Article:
prises. He was a constant visitor at Meucci's house, lived near him, and seems to have been his closest personal friend and business adviser. Their intimatE! relations continued until 1867 , when Ryder became satisfied that Meucci's inventions were not sufficiently practical or profitable to devote mOre time and money to them, and their intimacy ceased, although as late as in 1871 he interested himself for Meucci to dispose of some of his inventions. During all these years, according to the testimony of Mr. Ryder, he never hea.rd from Meucci, or anybody else, of Meucci's telephone. In 1864 and 1865 David H. Craig was a partner with Meucci and Ryder in the paper manufacture. He had been intimately associated with others in telegraph. inventions and patents, and' his interest ,in such matters must have been known by Meucci. He never heard; from Meucci or. otherwise, that Meacci bad invented or waS experimenHng with the telephone. The C<:iveat itself is sufficient to indicate that he had reached no practi. cal result. There is no reason to doubt that his application contained the best description of his invention which he was then able to give. Before consulting Mr. Stetson, Meucci prepared a description of his invention', intending to make an application ,for a patent. After consulting Mr; Stetson, hEl concluded to make application for a caveat only. With thea;id Gf an interpreter, and the manuscript containing the description, Mr. Stetson prepared the formal application. After it had been prepared by Mr. Stetsoo;it was, sent by him to Meucci, and returned by the latter with amendments to be inserted in it. It is sufficient to say that the application does not describe any of the elements of an electric speaking telephone. Itl! opening statement refutes the possibility that Meucci understood the principle of that invention. Meucci states that he employs "the well-known conducting effect of continuous metallic conductors a!3a medium for sound, and increases the effect by electrically insulating both the conductor and the parties who are communicating.'" As originally expressed by Mr. Stetson, it contained this statement: "The system on which I propose to operate consists in isolating two persons, separated at considerable distances from each other, by placing them upon glaSS insulators, employing glass. for example, at the feet of the chair or bench on which each sits, and putting them in communicatioli by means of a telegraphic wire." As· amended pursuant to Meucci's instructions, this statement was qualified as follows: "It may be found practicable to work with the person sending the message insulateQ.. and with the person l:eceiving it .in free electrical communication with the ground. Or these conditions may possibly be reversed, and still operate with some success." It is idle to contend that an inventor having such conceptions could at that time have been the inventor of the Bell telephone. The application does, however, describe a mechanical telephone, consisting of a Dlouth!piece and ear-piece connected by a wire; A letter written by Mr. Stetson of the date of January 13, 1872, is in evidence, and is im-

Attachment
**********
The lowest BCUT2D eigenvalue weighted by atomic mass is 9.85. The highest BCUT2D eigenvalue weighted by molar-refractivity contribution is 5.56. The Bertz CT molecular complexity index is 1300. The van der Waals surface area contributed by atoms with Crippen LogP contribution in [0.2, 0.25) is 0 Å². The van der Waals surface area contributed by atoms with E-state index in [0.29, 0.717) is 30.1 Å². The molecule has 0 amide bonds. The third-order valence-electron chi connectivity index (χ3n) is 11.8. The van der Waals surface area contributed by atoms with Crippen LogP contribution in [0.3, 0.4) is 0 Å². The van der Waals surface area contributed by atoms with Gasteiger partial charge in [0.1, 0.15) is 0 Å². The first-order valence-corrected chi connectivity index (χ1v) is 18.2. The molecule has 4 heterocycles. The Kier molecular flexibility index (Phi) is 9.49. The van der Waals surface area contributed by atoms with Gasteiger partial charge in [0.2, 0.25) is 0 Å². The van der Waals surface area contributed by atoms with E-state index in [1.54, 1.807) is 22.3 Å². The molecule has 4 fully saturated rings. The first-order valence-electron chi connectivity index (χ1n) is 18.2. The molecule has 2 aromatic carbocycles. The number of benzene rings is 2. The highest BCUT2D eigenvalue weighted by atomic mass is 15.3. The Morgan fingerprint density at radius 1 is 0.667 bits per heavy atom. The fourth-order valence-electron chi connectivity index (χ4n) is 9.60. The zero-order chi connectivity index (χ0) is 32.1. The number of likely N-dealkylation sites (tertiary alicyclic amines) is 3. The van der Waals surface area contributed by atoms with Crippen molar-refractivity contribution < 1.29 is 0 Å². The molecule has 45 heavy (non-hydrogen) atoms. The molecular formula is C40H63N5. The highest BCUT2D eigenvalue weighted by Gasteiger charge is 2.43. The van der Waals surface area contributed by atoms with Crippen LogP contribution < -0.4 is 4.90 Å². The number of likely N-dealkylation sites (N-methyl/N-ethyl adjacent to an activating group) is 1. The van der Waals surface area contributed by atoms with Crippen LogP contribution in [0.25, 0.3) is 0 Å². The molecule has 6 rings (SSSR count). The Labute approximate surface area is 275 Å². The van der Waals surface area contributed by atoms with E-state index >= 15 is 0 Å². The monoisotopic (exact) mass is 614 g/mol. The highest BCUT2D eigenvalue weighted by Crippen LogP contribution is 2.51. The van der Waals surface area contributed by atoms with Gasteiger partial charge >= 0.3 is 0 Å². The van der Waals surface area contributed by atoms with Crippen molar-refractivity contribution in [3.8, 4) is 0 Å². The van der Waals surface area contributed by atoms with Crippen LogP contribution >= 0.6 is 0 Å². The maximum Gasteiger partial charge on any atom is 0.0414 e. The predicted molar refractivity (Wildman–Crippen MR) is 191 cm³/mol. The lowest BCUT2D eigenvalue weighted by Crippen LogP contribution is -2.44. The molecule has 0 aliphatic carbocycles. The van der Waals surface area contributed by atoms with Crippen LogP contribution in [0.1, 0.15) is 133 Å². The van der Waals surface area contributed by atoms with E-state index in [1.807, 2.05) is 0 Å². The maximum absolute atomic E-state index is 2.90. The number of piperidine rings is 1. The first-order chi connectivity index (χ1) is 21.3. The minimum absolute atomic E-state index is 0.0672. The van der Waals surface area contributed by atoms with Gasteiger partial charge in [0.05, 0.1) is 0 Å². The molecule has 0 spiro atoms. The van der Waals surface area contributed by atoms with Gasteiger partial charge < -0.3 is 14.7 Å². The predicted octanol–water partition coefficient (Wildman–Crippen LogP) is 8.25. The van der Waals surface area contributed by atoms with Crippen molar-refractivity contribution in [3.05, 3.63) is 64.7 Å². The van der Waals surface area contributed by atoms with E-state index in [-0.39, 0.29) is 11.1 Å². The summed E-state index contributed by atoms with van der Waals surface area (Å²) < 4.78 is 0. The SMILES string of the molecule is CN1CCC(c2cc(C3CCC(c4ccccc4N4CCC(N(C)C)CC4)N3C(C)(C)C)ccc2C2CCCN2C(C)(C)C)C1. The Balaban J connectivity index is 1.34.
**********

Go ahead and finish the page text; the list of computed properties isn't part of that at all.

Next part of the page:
portant all confirmatory of the conclusion that beyond this the inven,tion was only inchoate. This letter was written to Meucci when the latter was in communication with Mr. Stetson in reference to obtaining a patent for the invention. In this letter Mr. Stetson, in substance, advised Meued that his invention was not in a condition to patent; telling him that it was "an idea giving promise of usefulness," and the proper subject of a caveat, but requiring many experiments to prove the reality of the invention. Without adverting to other evidence tending to indicate that Meucci was merely an experimentalist who had not produced anything new in the art of transmitting speech by electricity, it suffices to say that his pretensions are overthrown by his own description of the invention at a time when he deemed it in a condition to patent, and by the evidence of Mr. Stetson. The evidence leaves the impression, that his speaking telegraph would never have been offered to the public as an invent.ion .jihe had not been led by his necessities to trade on the credulity of. his friends; that he intended tojnduce the three persons of small means and little business experience, who became his associates under the agreement of December 12, 1871, to invest in ,an invention which he would not offer, to men like Ryder: and Craig; and that this was done in the hope of obtaining. such loans and assistance from them as he would temporarily require. A decree is ordered for the complainant.
MIDDLETON and others.
(Circuit Court, D. Oregon. August 12,1887.)
PATENTS FOR INVENTIONS-INFRINGEMENT-CONCRETE PAVEMENTS.
The Schillinger patent for an improvement in concrete pavements is confined to a pavement laid in detached blocks, formed on the ground, with a water-tight joint between them produced by the interposition of a strip of tar-paper, or other suitable material, between said blocks; and a concrete pavement laid between scantling in sections six feet by twelve, more or less, with a vacant space between each, of thr,ee feet by twelve, in which the pave-, ment is laid as soon as the adjoining sections are sufficiently set to work over, while each section, as soon as laid, is marked off, or cut with a marker or trowel, into blocks three feet square, or other convenient size, is not an infringement of such patent.
(Syllabu8 by the Oourt.)
In Equity. Bill for injunction to restrain infringement of complainant's letters patent. William B. Gilbert, for plaintiff. Cyrus Dolph, for defendants. DEADY, J. This suit is brought by the plaintiff, a citizen of New York, against the defendants William A. Middleton, a citizen of Oregon, Mary Hueston, a citizen of New Jersey, and the Oregon Artificial Stone